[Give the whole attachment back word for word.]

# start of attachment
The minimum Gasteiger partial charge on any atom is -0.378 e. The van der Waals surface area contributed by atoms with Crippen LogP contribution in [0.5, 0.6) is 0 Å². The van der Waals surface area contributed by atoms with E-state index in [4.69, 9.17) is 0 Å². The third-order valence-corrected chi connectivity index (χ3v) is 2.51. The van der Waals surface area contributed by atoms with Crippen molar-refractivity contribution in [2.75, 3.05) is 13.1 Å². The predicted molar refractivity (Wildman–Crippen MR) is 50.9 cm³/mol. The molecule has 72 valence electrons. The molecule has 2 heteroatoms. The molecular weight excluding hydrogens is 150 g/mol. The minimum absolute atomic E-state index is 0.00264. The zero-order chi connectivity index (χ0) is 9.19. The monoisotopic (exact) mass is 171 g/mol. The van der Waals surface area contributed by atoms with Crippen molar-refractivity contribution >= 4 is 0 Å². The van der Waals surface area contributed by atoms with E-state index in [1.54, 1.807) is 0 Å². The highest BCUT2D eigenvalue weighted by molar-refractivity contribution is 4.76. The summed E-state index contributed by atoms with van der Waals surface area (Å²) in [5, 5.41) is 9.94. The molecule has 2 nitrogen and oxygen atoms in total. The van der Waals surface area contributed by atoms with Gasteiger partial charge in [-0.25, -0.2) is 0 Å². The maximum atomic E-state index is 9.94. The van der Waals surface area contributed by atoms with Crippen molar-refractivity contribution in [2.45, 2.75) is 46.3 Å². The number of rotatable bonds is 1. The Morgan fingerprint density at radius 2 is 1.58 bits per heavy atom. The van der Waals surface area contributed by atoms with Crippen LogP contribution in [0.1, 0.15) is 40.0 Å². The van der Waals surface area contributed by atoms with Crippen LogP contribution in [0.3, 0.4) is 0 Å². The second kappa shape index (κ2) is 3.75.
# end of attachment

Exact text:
The minimum Gasteiger partial charge on any atom is -0.378 e. The van der Waals surface area contributed by atoms with Crippen LogP contribution in [0.5, 0.6) is 0 Å². The van der Waals surface area contributed by atoms with E-state index in [4.69, 9.17) is 0 Å². The third-order valence-corrected chi connectivity index (χ3v) is 2.51. The van der Waals surface area contributed by atoms with Crippen molar-refractivity contribution in [2.75, 3.05) is 13.1 Å². The predicted molar refractivity (Wildman–Crippen MR) is 50.9 cm³/mol. The molecule has 72 valence electrons. The molecule has 2 heteroatoms. The molecular weight excluding hydrogens is 150 g/mol. The minimum absolute atomic E-state index is 0.00264. The zero-order chi connectivity index (χ0) is 9.19. The monoisotopic (exact) mass is 171 g/mol. The van der Waals surface area contributed by atoms with Crippen molar-refractivity contribution >= 4 is 0 Å². The van der Waals surface area contributed by atoms with E-state index in [1.54, 1.807) is 0 Å². The highest BCUT2D eigenvalue weighted by molar-refractivity contribution is 4.76. The summed E-state index contributed by atoms with van der Waals surface area (Å²) in [5, 5.41) is 9.94. The molecule has 2 nitrogen and oxygen atoms in total. The van der Waals surface area contributed by atoms with Gasteiger partial charge in [-0.25, -0.2) is 0 Å². The maximum atomic E-state index is 9.94. The van der Waals surface area contributed by atoms with Crippen molar-refractivity contribution in [2.45, 2.75) is 46.3 Å². The number of rotatable bonds is 1. The Morgan fingerprint density at radius 2 is 1.58 bits per heavy atom. The van der Waals surface area contributed by atoms with Crippen LogP contribution in [0.1, 0.15) is 40.0 Å². The van der Waals surface area contributed by atoms with Crippen LogP contribution in [0.3, 0.4) is 0 Å². The second kappa shape index (κ2) is 3.75.